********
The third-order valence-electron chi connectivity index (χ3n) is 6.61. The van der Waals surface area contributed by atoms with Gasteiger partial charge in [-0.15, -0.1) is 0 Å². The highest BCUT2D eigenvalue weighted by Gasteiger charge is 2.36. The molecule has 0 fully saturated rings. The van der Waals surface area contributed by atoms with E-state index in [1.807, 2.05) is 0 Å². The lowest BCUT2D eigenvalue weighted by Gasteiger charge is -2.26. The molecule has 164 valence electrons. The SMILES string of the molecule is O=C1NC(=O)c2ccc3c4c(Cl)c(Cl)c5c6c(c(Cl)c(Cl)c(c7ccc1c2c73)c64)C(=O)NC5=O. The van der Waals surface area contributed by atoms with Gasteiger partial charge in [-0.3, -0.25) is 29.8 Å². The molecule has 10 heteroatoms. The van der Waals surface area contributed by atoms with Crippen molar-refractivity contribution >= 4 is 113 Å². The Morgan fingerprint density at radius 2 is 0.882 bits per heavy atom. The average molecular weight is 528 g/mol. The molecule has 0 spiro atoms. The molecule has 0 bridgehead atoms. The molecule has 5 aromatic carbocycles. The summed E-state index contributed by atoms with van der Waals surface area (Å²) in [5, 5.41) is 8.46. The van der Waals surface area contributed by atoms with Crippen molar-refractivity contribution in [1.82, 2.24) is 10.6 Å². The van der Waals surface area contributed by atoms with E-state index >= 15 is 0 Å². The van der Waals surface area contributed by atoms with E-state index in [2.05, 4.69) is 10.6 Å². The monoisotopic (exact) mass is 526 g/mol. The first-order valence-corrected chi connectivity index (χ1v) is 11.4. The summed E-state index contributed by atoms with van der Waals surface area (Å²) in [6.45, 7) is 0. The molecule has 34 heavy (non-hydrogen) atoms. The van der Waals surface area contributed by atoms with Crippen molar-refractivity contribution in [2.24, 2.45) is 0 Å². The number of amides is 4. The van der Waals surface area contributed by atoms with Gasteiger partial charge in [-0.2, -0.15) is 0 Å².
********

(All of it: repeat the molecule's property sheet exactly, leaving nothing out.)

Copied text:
The third-order valence-electron chi connectivity index (χ3n) is 6.61. The van der Waals surface area contributed by atoms with Gasteiger partial charge in [-0.15, -0.1) is 0 Å². The highest BCUT2D eigenvalue weighted by Gasteiger charge is 2.36. The molecule has 0 fully saturated rings. The van der Waals surface area contributed by atoms with E-state index in [1.807, 2.05) is 0 Å². The lowest BCUT2D eigenvalue weighted by Gasteiger charge is -2.26. The molecule has 164 valence electrons. The SMILES string of the molecule is O=C1NC(=O)c2ccc3c4c(Cl)c(Cl)c5c6c(c(Cl)c(Cl)c(c7ccc1c2c73)c64)C(=O)NC5=O. The van der Waals surface area contributed by atoms with Gasteiger partial charge in [-0.3, -0.25) is 29.8 Å². The molecule has 10 heteroatoms. The van der Waals surface area contributed by atoms with Crippen molar-refractivity contribution >= 4 is 113 Å². The Morgan fingerprint density at radius 2 is 0.882 bits per heavy atom. The average molecular weight is 528 g/mol. The molecule has 0 spiro atoms. The molecule has 0 bridgehead atoms. The molecule has 5 aromatic carbocycles. The summed E-state index contributed by atoms with van der Waals surface area (Å²) in [5, 5.41) is 8.46. The van der Waals surface area contributed by atoms with Crippen molar-refractivity contribution in [1.82, 2.24) is 10.6 Å². The van der Waals surface area contributed by atoms with E-state index >= 15 is 0 Å². The van der Waals surface area contributed by atoms with E-state index in [2.05, 4.69) is 10.6 Å². The monoisotopic (exact) mass is 526 g/mol. The first-order valence-corrected chi connectivity index (χ1v) is 11.4. The summed E-state index contributed by atoms with van der Waals surface area (Å²) in [6.45, 7) is 0. The molecule has 34 heavy (non-hydrogen) atoms. The van der Waals surface area contributed by atoms with Crippen molar-refractivity contribution in [2.24, 2.45) is 0 Å². The number of amides is 4. The van der Waals surface area contributed by atoms with Gasteiger partial charge in [-0.2, -0.15) is 0 Å².